"You'd soon get tired of play if you did nothing else," said Bernard wisely. "At least I know I should. Did you ever make a steam-engine?" he asked the Princess. "That's what I call work."

"It would be, to me," she said, "but don't you know that work is what you have to do and don't like doing? And play's whatever you want to do. Have some more Andrew Aromaticus."

She made a sign to a Salmoner, who approached with a great salver of fruit. The company were seated by fours and fives and sixes at little tables, such as you see in the dining-rooms of the big hotels where people feed who have motors. These little tables are good for conversation.

"Then what do you do?" Kathleen asked.

"Well, we have to keep all the rivers flowing, for one thing -the earthly rivers, I mean- and to see to the rain and snow taps, and to attend to the tides and whirlpools, and open the cages where the winds are kept. Oh, it's no easy business being a Princess in our country, I can tell you, whatever it may be in yours. What do your Princesses do? Do they open the wind cages?"

" I... I don't know," said the children. "I think they only open bazaars."

"Mother says they work awfully hard, and they go and see people who are ill in hospitals," Kathleen was beginning, but at this moment the Queen rose and so did everyone else.

"Come," said the Princess, "I must go and take my turn at river-filling. Only Princesses can do the finest sort of work."

"What is the hardest thing you have to do?" Francis asked as they walked out into the garden.

"Keeping the sea out of our kingdom," was the answer, "and fighting the Under Folk. We kept the sea out by trying very hard with both hands, inside our minds. And, of course, the sky helps."

"And how do you fight the Under Folk - and who are they?" Bernard wanted to know.

"Why, the thick-headed, heavy people who live in the deep sea."

"Different from you?" Kathleen asked.

"My dear child!"

"She means," explained Mavis, "that we didn't know there were any other kind of people in the sea except your kind."

"You know much less about us than we do about you," said the Princess. "Of course there are different nations and tribes, and different customs and dresses and everything. But there are two great divisions down here besides us, the Thick-Heads and the Thin-Skins, and we have to fight both of them. The Thin-Skins live near the surface of the water, frivolous, silly things like nautiluses and flying-fish, very pleasant, but deceitful and light-minded. They are very treacherous. The Thick-Heads live in the cold deep dark waters. They are desperate people."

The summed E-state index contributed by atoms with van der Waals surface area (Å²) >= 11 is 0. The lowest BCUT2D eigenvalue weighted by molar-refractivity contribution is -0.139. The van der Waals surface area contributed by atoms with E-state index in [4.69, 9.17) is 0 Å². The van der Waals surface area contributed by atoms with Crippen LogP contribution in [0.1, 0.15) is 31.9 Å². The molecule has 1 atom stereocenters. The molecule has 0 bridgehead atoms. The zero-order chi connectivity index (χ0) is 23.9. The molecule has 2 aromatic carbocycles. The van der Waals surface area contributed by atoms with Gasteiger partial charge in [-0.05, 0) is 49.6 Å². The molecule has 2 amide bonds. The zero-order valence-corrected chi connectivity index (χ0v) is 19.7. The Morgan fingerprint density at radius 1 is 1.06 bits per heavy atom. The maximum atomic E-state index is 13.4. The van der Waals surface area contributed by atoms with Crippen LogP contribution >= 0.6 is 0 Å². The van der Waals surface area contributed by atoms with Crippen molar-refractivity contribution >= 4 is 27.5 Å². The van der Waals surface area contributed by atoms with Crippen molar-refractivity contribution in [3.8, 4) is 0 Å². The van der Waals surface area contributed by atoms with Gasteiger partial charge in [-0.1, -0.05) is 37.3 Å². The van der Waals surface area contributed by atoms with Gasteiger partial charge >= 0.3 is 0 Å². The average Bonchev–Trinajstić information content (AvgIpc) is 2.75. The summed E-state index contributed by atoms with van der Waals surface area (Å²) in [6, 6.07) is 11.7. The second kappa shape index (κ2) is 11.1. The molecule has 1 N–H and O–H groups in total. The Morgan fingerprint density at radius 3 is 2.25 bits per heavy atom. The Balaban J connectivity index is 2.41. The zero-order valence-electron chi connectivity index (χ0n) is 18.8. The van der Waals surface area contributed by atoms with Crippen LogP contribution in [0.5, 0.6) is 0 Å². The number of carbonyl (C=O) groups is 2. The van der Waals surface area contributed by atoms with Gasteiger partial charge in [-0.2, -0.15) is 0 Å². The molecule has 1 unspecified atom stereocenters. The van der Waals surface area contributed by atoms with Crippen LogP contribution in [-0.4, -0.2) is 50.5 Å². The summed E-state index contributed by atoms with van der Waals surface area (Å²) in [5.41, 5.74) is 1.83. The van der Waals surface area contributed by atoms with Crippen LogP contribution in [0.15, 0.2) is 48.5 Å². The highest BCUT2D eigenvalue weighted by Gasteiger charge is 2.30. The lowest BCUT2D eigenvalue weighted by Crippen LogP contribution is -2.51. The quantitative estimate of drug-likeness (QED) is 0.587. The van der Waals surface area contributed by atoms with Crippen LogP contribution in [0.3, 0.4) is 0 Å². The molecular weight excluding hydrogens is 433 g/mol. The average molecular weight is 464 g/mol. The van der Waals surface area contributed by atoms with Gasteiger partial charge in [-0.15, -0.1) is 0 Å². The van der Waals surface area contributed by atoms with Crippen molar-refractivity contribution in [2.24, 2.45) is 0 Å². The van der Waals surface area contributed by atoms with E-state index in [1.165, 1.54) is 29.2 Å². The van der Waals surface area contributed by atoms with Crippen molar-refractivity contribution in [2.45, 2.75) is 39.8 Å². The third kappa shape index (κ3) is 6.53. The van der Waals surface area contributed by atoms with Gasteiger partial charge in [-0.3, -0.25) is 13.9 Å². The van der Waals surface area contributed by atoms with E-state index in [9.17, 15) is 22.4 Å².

"Do you ever go down there?"

The Princess shuddered.

"No," she said, "but we might have to. If the water ever came into our kingdom they would attack us, and we should have to drive them out; and then we should have to drive them right down to their own kingdom again. It happened once, in my grandfather's time."

"But how on earth," asked Bernard, "did you ever get the water out again?"

"It wasn't on earth, you know," said the Princess, "and the Whales blew a good deal of it out,- the Grampuses did their best, but they don't blow hard enough: And the Octopuses finished the work by sucking the water out with their suckers."

"Do you have cats here then?" asked Kathleen, whose attention had wandered, and had only caught a word that sounded like Pussies.

"Only Octopussies," said the Princess, "but then they're eight times as pussy as your dryland cats."

What Kathleen's attention had wandered to was a tall lady standing on a marble pedestal in the middle of a pool. She held a big vase over her head, and from it poured a thin stream of water. This stream fell in an arch right across the pool into a narrow channel cut in the marble of the square in which they now stood, ran across the square, and disappeared under a dark arch in the face of the rock.

"There," said the Princess, stopping.

"What is it?" asked Reuben, who had been singularly silent.

"This," she said simply, "is the source of the Nile. And of all other rivers. And it's my turn now. I must not speak again till my term of source-service is at an end. Do what you will. Go where you will. All is yours. Only beware that you do not touch the sky. If once profane hands touch the sky the whole heaven is overwhelmed."

She ran a few steps, jumped, and landed on the marble pedestal without touching the lady who stood there already. Then, with the utmost care, so that the curved arc of the water should not be slackened or diverted, she took the vase in her hands and the other lady in her turn leaped across the pool and stood beside the children and greeted them kindly.